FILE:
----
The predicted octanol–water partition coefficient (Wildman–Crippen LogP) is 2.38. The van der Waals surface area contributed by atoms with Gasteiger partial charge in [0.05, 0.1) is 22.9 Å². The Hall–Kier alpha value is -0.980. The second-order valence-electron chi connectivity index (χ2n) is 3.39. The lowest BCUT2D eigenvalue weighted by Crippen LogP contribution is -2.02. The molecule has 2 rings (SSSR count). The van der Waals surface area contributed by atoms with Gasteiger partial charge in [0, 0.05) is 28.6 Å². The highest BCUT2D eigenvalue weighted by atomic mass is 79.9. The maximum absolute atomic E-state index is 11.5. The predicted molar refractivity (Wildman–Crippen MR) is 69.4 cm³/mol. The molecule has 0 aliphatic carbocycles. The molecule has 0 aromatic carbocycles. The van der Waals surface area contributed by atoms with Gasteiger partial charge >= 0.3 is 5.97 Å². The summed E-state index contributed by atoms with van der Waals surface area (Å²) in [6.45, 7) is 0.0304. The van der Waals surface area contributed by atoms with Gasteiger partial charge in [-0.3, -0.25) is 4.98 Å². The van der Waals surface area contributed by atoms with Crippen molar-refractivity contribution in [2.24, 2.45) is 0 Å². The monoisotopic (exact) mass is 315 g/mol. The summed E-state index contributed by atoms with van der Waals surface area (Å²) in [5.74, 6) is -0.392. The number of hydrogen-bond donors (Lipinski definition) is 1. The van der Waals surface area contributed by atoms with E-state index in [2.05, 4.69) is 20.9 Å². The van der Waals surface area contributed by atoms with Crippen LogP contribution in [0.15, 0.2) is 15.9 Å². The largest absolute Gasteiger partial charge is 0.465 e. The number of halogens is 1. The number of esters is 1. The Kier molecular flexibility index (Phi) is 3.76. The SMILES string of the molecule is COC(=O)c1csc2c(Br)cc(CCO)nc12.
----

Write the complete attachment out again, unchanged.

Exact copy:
The predicted octanol–water partition coefficient (Wildman–Crippen LogP) is 2.38. The van der Waals surface area contributed by atoms with Gasteiger partial charge in [0.05, 0.1) is 22.9 Å². The Hall–Kier alpha value is -0.980. The second-order valence-electron chi connectivity index (χ2n) is 3.39. The lowest BCUT2D eigenvalue weighted by Crippen LogP contribution is -2.02. The molecule has 2 rings (SSSR count). The van der Waals surface area contributed by atoms with Gasteiger partial charge in [0, 0.05) is 28.6 Å². The highest BCUT2D eigenvalue weighted by atomic mass is 79.9. The maximum absolute atomic E-state index is 11.5. The predicted molar refractivity (Wildman–Crippen MR) is 69.4 cm³/mol. The molecule has 0 aliphatic carbocycles. The molecule has 0 aromatic carbocycles. The van der Waals surface area contributed by atoms with Gasteiger partial charge >= 0.3 is 5.97 Å². The summed E-state index contributed by atoms with van der Waals surface area (Å²) in [6.45, 7) is 0.0304. The van der Waals surface area contributed by atoms with Gasteiger partial charge in [-0.3, -0.25) is 4.98 Å². The van der Waals surface area contributed by atoms with Crippen molar-refractivity contribution in [2.24, 2.45) is 0 Å². The monoisotopic (exact) mass is 315 g/mol. The summed E-state index contributed by atoms with van der Waals surface area (Å²) in [5.74, 6) is -0.392. The number of hydrogen-bond donors (Lipinski definition) is 1. The van der Waals surface area contributed by atoms with E-state index in [2.05, 4.69) is 20.9 Å². The van der Waals surface area contributed by atoms with Crippen LogP contribution in [0.15, 0.2) is 15.9 Å². The largest absolute Gasteiger partial charge is 0.465 e. The number of halogens is 1. The number of esters is 1. The Kier molecular flexibility index (Phi) is 3.76. The SMILES string of the molecule is COC(=O)c1csc2c(Br)cc(CCO)nc12.